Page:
Up the Rates
The former chair of the Federal Reserve and current U.S. Treasury Secretary Janet Yellen said President Joe Biden’s $4 trillion spending plan would benefit the country even if it increased interest rates.
During an interview with Bloomberg, Yellen said, “If we ended up with a slightly higher interest rate environment, it would actually be a plus for society’s point of view and the Fed’s point of view…We’ve been fighting inflation that’s too low and interest rates that are too low now for a decade.”
Yellen’s comments left many investors anxious—If there’s anything that scares investors, it’s inflation and rising interest rates. On Saturday, Yellen said inflation could reach as high as 3% this year as the economy recovers from the pandemic-induced recession.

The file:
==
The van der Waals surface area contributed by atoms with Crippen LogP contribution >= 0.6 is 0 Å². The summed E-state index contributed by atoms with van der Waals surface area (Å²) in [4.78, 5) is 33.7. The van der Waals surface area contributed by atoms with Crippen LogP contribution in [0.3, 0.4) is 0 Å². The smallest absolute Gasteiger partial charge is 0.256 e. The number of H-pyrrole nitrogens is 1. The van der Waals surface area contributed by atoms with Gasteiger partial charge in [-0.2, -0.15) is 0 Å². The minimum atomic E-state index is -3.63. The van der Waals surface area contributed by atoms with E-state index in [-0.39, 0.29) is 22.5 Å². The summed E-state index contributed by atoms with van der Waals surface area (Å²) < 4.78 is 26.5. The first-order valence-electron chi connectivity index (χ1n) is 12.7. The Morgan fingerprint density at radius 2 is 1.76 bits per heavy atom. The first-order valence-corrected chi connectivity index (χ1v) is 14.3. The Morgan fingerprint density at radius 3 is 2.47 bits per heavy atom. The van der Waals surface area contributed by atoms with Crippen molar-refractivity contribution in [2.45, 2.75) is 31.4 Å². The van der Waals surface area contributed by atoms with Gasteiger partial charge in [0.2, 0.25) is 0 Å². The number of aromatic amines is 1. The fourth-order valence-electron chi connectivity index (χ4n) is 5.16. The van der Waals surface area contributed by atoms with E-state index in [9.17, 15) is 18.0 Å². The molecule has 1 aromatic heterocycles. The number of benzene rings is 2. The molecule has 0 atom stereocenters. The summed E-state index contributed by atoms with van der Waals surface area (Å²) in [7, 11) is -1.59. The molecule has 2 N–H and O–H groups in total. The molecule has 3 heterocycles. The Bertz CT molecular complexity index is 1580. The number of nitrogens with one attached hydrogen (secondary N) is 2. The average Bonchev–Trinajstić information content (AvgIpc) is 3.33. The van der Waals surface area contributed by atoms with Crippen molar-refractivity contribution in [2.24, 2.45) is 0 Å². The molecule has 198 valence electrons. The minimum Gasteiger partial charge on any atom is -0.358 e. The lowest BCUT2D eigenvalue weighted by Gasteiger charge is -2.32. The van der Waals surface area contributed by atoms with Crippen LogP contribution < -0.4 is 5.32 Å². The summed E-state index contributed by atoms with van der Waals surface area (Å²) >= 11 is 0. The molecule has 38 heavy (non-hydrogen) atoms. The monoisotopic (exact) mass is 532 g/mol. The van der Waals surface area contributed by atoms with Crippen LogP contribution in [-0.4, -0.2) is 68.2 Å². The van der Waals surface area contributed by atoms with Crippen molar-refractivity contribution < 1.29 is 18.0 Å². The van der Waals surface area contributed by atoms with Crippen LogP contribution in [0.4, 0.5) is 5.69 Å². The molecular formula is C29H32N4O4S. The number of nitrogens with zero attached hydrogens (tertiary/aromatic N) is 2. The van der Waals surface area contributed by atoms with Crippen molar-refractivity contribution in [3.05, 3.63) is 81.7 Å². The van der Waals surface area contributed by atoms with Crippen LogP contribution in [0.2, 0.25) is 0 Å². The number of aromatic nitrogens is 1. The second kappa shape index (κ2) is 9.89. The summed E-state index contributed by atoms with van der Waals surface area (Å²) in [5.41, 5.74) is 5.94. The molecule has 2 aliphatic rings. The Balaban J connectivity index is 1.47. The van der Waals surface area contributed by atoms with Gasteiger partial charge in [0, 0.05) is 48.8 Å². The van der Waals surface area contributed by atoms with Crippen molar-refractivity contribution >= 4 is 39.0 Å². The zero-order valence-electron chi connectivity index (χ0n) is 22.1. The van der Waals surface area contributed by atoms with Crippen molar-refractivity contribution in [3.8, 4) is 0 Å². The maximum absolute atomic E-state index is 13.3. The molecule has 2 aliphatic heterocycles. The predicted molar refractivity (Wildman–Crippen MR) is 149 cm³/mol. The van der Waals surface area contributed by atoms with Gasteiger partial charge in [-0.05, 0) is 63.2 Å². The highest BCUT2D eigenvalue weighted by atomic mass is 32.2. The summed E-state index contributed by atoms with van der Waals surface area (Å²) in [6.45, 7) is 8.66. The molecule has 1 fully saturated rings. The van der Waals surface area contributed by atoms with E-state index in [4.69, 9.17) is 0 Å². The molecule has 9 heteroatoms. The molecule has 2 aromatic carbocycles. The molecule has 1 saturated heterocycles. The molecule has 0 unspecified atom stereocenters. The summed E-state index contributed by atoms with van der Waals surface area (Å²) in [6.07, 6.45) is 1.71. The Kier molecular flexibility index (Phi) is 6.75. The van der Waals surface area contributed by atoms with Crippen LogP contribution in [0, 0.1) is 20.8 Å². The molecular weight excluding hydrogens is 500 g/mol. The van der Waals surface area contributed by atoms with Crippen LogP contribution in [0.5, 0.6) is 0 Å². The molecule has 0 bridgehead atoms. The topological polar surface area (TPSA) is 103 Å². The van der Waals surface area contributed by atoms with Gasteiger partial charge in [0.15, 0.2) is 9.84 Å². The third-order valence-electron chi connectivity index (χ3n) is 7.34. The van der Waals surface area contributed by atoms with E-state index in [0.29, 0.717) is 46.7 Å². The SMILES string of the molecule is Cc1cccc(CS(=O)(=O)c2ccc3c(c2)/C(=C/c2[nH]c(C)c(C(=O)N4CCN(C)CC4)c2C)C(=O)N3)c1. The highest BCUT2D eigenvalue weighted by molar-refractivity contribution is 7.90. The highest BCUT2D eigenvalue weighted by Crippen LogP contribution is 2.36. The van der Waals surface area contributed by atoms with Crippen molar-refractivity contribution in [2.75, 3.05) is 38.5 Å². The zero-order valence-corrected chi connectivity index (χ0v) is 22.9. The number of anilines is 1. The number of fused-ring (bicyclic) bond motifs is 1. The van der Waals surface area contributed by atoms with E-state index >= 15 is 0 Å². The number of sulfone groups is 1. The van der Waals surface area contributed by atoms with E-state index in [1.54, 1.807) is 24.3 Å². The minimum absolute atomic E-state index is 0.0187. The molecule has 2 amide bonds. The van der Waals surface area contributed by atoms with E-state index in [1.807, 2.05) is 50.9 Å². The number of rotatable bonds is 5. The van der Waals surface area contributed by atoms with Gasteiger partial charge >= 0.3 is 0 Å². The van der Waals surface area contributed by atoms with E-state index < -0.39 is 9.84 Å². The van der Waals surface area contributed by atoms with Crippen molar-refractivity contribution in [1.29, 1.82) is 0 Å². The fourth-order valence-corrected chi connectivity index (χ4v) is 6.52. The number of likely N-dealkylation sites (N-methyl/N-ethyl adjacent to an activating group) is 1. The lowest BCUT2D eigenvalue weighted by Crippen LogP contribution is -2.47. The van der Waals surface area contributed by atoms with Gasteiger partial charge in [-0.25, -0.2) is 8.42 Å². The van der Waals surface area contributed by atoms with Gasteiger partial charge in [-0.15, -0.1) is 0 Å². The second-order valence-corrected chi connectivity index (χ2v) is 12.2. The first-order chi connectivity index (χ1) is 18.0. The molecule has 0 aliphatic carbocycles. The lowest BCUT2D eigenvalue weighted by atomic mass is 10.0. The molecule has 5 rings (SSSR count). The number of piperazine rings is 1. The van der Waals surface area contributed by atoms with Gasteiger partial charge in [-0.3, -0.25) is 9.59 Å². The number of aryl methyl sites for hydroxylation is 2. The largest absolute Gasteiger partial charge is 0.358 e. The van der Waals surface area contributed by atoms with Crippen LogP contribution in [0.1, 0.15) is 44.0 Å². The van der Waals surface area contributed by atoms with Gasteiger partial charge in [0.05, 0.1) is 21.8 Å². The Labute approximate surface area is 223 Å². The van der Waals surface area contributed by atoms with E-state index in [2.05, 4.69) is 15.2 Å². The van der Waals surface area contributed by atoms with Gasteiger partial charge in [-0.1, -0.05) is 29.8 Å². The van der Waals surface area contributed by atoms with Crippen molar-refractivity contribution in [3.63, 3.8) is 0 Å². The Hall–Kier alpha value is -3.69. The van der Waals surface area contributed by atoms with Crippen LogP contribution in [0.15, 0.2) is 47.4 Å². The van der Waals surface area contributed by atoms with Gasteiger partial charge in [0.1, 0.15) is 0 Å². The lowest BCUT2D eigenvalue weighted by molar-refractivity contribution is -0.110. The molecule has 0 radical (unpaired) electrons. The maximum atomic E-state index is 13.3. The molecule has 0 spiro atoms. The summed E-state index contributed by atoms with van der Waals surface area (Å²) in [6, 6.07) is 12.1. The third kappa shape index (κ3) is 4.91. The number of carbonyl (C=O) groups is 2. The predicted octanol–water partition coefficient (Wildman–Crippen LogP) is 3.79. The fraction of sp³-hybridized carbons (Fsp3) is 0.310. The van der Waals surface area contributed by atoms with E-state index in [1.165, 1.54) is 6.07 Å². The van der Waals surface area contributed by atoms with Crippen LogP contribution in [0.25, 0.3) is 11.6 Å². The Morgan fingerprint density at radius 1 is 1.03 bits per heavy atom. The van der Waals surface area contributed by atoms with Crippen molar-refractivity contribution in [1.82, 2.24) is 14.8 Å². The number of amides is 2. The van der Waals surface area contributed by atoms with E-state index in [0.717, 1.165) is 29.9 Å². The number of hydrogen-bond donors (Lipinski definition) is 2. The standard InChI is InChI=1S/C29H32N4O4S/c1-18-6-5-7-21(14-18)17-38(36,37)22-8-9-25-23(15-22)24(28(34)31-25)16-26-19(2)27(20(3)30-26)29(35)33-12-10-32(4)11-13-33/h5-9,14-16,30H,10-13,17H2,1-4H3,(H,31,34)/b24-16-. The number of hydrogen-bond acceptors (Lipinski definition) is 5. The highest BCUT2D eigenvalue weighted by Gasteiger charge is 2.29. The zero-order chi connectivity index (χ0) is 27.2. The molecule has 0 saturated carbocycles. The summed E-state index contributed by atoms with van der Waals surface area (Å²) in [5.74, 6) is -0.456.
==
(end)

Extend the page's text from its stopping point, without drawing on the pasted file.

Higher inflation is typically seen as a negative for the stock market because it increases the cost of borrowing via higher interest rates, increases the cost of materials and labor, and generally reduces living standards. Moreover, inflation tends to lower profit growth forecasts, putting downward pressure on stock prices.
Despite the fear surrounding the impending inflation, Yellen believes it is “transitory.” She said, “production bottlenecks have caused elevated prices in some industries, such as motor vehicles, while other prices, such as airline fares, have rebounded back to more normal levels.”
It’ll be interesting to see how the markets react to Yellen’s comments this week—are you bullish or bearish?
I am not a financial advisor and my comments should never be taken as financial advice. Investments come with risk, so always do your research and analysis beforehand.